As announced on our pages yesterday, UK’s Parliamentary Select Committee on Device Regulation has been in session again, this time with representation from industry and regulators. The themes of Notified Body quality and quantity, Transparency and Post-Marketing Surveillance were all centre stage.
This select committee meeting follows last month’s light grilling of the patient end of the stick, namely the clinicians, patient representatives and evidence-based medicine (nothing wrong with that) campaigners. This time the event saw MPs questioning witnesses from industry, regulators and EU consumer commissioners responsible for driving the new medtech regulatory framework.
In most regards the witnesses spoke as one in what was an interesting, if ever so slightly predictable watch. Everyone used the word “transparency” repeatedly. Everyone pointed the finger at non UK notified bodies and what to do about them. Everyone agreed that post marketing surveillance was preferable to raising the pre-market barrier to PMA levels. And everyone agreed that registries and unique device identifiers were the face of the future.
You can watch the proceedings here, but if you want the contentious bits they probably revolve around the words of Jacqueline Minor, Director of Consumer Affairs at the EU commission, with an exemplary grasp of medtech regulatory affairs and a pretty clear picture of what the future holds… when it eventually comes to pass in 2014/15.
She contended that the original twin objectives of the original regulations, which go back over twenty years now, were protection of health and the creation of free market movement. It seems the latter might have impacted the former if you believe the words of the “British” Notified body representative, the “British” MHRA chief and the “British” ABHI representative. All contended that “British” notified bodies were top notch, and that it was inherently possible that companies, faced with their tough stance, had chuffed off to Greece to find a less rigorous “foreign” notified body… although no examples were given (despite being sought), no countries were actually named and all agreed that the advantage of so doing was limited as companies prefer to be seen to adopting a stiff upper lip and passing muster in “Britain”.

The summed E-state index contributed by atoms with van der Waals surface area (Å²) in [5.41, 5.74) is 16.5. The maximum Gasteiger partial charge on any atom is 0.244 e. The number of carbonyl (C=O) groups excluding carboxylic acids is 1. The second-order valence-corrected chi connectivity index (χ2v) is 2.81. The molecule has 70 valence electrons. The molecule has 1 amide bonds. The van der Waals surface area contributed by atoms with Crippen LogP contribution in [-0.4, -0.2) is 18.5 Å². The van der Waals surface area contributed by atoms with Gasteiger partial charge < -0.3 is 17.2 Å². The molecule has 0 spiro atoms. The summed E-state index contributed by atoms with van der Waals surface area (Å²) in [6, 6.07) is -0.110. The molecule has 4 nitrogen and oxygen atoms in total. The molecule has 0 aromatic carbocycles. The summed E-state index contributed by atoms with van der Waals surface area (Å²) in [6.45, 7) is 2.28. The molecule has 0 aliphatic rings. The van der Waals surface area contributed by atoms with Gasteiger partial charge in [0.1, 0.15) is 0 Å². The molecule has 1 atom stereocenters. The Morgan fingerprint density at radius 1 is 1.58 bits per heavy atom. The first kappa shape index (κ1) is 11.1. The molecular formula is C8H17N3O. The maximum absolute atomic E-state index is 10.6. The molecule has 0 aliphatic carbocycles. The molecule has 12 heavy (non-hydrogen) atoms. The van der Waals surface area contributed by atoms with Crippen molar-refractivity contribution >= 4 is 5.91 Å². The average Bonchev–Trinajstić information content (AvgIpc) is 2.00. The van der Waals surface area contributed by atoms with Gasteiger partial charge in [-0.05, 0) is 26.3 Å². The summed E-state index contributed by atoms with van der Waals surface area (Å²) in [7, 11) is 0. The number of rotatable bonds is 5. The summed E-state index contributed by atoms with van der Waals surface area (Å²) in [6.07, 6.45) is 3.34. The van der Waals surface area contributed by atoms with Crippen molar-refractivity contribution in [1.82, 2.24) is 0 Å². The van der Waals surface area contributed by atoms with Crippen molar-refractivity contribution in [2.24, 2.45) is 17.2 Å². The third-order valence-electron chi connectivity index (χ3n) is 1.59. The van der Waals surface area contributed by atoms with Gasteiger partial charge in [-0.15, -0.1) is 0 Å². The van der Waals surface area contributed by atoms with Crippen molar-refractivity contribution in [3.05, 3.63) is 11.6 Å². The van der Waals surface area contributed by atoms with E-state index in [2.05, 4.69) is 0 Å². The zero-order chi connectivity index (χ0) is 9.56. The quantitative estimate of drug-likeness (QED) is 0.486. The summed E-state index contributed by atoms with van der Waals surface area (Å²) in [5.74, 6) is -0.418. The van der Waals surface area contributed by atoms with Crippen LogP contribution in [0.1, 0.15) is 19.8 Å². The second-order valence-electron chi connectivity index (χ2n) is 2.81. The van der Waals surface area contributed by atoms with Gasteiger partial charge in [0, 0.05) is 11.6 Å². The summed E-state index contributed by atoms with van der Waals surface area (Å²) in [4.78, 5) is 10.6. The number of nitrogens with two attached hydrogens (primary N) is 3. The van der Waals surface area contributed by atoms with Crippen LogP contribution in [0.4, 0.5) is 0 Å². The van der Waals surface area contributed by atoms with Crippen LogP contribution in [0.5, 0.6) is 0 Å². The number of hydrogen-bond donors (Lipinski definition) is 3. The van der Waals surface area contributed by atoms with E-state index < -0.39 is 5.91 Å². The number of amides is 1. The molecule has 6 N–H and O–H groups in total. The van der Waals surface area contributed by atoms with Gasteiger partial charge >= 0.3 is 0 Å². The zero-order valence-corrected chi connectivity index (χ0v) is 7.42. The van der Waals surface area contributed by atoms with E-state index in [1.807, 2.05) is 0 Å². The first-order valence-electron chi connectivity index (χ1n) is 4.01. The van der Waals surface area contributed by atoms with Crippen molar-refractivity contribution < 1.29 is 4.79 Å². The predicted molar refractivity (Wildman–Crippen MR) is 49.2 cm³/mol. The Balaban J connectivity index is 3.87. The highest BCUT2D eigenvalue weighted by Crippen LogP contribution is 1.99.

So the concept that companies skip along to the softest body was accepted, but not supported by a single thread of evidence. But going with the argument for a minute, if this was the case, then patient safety was being compromised by heading for a lower regulatory requirement.
The future then seeks to rebalance the equation, not least by improving (ie reducing the number of) notified bodies. This may well be achieved by member states being effectively asked to judge each others’ Notified Bodies with what sounded like a significant amount of bureaucratic shenanigans before the member state is then allowed to designate them as such. It was even suggested that Notified Bodies may end up with restricted areas of competence, which is a good idea in theory (we’ve always advocated greater specialism), but has a few pitfalls, such as for the company who has a broad product range needing to employ a number of bodies to cover it.
It all sounds horrendously expensive… and we haven’t even got to the expensive bit yet.
Here goes. For higher risk devices, a new set-up is on the cards in which a scientific panel exists, available to developers, to guide their regulatory path… ie tell them what they’ll have to do to get to market. For a new class 3 device (the highest risk), companies will be required to notify “in advance” a central body so that all member state competent authorities can see what’s coming. Nice and competitively sensitive that one!